Boosting Snake Plant Water Propagation: Exploring Styrofoam, Cork and Tape Methods

Snake plants, also known as Sansevieria, are one of the most versatile and hardy houseplants to care for. One unique aspect of snake plants is their ability to propagate, or create new plants, through a process that involves water.

However, you can enhance this snake plant water propagation process by using two simple household items: styrofoam, cork or tape.

But why, you might ask, should we even consider floating systems in our propagation routine?

Why the Floating System Matters?

Minimizes Root Disturbance:

Floating systems allow the cuttings to stay stationary, reducing unnecessary disturbance to the tender, emerging roots. This encourages healthy growth and faster establishment.

Ensures Adequate Water Contact:

By keeping the cut end of your plant in constant contact with water, the floating system guarantees optimum water absorption, a crucial factor in the propagation process.

Prevents Submersion:

If left unchecked, cuttings might sink, leading to the entire plant being submerged underwater, which can cause rot. The floating system keeps the top part of the plant free from excess moisture, preventing this issue.

Let’s now delve into the methods to achieve this floating system using styrofoam and tape.

Also Read: Repotting Snake Plant Like a Pro: A Comprehensive Guide

Styrofoam Method

tools - Boosting Snake Plant Water Propagation using styrofoam

Step 1: Preparation

Begin by cutting a small piece of styrofoam, enough to hold your plant cutting above water. Make sure the styrofoam piece is large enough to float but small enough to fit into your container.

Step 2: Making the Hole

Using a sharp tool, create a small hole in the center of the styrofoam piece. The hole should be wide enough to snugly fit your plant cutting.

Step 3: Insertion

Insert the snake plant cutting into the hole you’ve made in the styrofoam. The cutting end should go through the styrofoam, leaving the leafy part on top.

Step 4: Placement

Boosting Snake Plant Water Propagation using styrofoam

Place the styrofoam with the plant cutting in a container filled with water. The styrofoam should float, and the cut end of the snake plant should be submerged in water.

Step 5: Maintenance

Change the water regularly, every 5-7 days, to prevent stagnation and possible rot.

Tape Method

Step 1: Preparation

Get your container filled with water, plant cutting, and a piece of tape.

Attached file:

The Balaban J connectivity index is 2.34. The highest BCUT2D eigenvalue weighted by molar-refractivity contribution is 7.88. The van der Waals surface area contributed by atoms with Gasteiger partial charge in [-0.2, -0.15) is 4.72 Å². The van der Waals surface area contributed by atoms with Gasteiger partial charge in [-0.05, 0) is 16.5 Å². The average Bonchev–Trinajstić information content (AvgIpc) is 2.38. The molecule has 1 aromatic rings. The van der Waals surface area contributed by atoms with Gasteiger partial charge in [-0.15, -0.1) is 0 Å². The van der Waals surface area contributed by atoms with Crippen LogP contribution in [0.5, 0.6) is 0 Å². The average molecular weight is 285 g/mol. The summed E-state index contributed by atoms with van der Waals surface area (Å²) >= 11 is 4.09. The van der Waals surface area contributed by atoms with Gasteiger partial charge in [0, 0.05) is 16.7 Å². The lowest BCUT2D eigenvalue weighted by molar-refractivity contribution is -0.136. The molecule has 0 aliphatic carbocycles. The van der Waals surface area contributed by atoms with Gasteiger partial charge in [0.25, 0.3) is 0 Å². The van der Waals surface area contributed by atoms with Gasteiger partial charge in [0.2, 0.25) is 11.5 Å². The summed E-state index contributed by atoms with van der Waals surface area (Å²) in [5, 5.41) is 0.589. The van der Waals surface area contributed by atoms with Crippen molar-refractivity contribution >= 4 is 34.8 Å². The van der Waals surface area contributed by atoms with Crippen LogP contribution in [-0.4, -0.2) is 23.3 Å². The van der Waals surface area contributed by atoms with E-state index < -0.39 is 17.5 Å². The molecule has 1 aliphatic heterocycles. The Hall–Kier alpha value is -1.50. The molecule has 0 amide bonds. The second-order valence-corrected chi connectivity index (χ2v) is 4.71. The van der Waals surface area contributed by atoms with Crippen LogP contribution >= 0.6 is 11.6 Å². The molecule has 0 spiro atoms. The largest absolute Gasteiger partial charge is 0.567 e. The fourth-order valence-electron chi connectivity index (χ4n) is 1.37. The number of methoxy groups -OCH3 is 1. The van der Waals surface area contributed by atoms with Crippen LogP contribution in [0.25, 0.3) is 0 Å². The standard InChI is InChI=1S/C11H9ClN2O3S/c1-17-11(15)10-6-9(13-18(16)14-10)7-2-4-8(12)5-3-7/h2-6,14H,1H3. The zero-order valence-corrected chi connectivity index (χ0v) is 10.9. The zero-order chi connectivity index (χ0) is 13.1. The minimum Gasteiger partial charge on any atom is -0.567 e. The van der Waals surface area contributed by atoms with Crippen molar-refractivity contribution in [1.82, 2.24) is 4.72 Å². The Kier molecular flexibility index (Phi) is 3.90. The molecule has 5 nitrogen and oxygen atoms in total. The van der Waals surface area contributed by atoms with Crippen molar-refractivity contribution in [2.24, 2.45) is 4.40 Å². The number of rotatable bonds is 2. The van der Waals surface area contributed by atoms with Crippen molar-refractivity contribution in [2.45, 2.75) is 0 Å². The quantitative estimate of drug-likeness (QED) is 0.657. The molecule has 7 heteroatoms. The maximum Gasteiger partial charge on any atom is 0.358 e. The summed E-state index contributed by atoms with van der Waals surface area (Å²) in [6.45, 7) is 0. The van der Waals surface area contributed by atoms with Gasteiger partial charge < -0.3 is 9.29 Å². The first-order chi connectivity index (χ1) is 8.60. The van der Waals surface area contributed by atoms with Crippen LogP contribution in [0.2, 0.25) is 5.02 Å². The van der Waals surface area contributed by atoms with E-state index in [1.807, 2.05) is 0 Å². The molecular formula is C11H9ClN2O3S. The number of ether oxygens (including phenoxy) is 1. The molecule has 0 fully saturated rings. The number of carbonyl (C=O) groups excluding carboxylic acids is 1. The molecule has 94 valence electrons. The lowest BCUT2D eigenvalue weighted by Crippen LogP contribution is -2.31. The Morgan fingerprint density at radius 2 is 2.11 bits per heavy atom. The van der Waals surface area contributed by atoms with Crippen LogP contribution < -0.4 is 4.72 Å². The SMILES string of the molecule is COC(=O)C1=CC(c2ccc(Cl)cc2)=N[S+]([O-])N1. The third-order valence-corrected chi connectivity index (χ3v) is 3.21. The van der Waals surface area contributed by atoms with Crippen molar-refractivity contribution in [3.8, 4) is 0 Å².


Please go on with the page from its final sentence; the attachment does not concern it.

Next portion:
Step 2: Taping

Place your snake plant cutting on the rim of the container, ensuring the cut end dips into the water. Hold the cutting in place and run the tape across the top of the container, securing the plant in position.

Step 3: Adjustment

Adjust the plant cutting if necessary to make sure the end remains in contact with the water but doesn’t submerge completely.

Step 4: Maintenance

Like the Styrofoam method, it’s essential to change the water every 5-7 days to ensure healthy propagation.

Cork Method

Another household item you could consider using for water propagation is a cork. It’s a non-toxic, buoyant material that can support your plant cutting. Here’s a step-by-step guide on how to use it.

Step 1: Preparation

Gather your snake plant cutting, a clean container with water, and a cork.

Step 2: Making The Hole

Using a screwdriver or another sharp tool, bore a small hole into the cork. The hole should be wide enough to snugly hold the plant cutting.

Step 3: Insertion

Insert the cut end of the snake plant into the hole you’ve made in the cork, ensuring the leafy part of the plant is on top.

Step 4: Placement

Put the cork with the plant cutting into the container filled with water. Make sure that the cork floats and only the cut end of the plant is submerged.

Step 5: Maintenance

Remember to change the water every 5-7 days to keep it fresh and prevent the possibility of rotting.


Q: Can I use any other materials besides styrofoam or tape? A: Yes, the goal is to keep the cutting stationary and ensure only the cut end is in contact with water. Any non-toxic, buoyant material can work.

Final Words

Plant propagation is not just about multiplying your indoor green family; it’s a journey of patience, love, and learning

By understanding the needs of your plant and adapting your methods, you’re not only ensuring the growth of a new plant, but also deepening your connection with nature.

Whether you use the traditional water propagation or opt for the Styrofoam, tape, cork, or plastic mesh methods, remember: each plant is unique, and so is its journey to growth.

Embrace the process, observe the changes, and soon, you’ll have a new, thriving snake plant ready to grace your space!


Pudji haryanto Author Note Epic Houseplants

Pudji Haryanto

Pudji Haryanto is a writer and urban farmer with a passion for cultivating plants. He has over 15 years of experience in agriculture and currently manages a 65,000 square foot rice-field and yard filled with various plants, including vegetables, spices, flowers, and garden plants.


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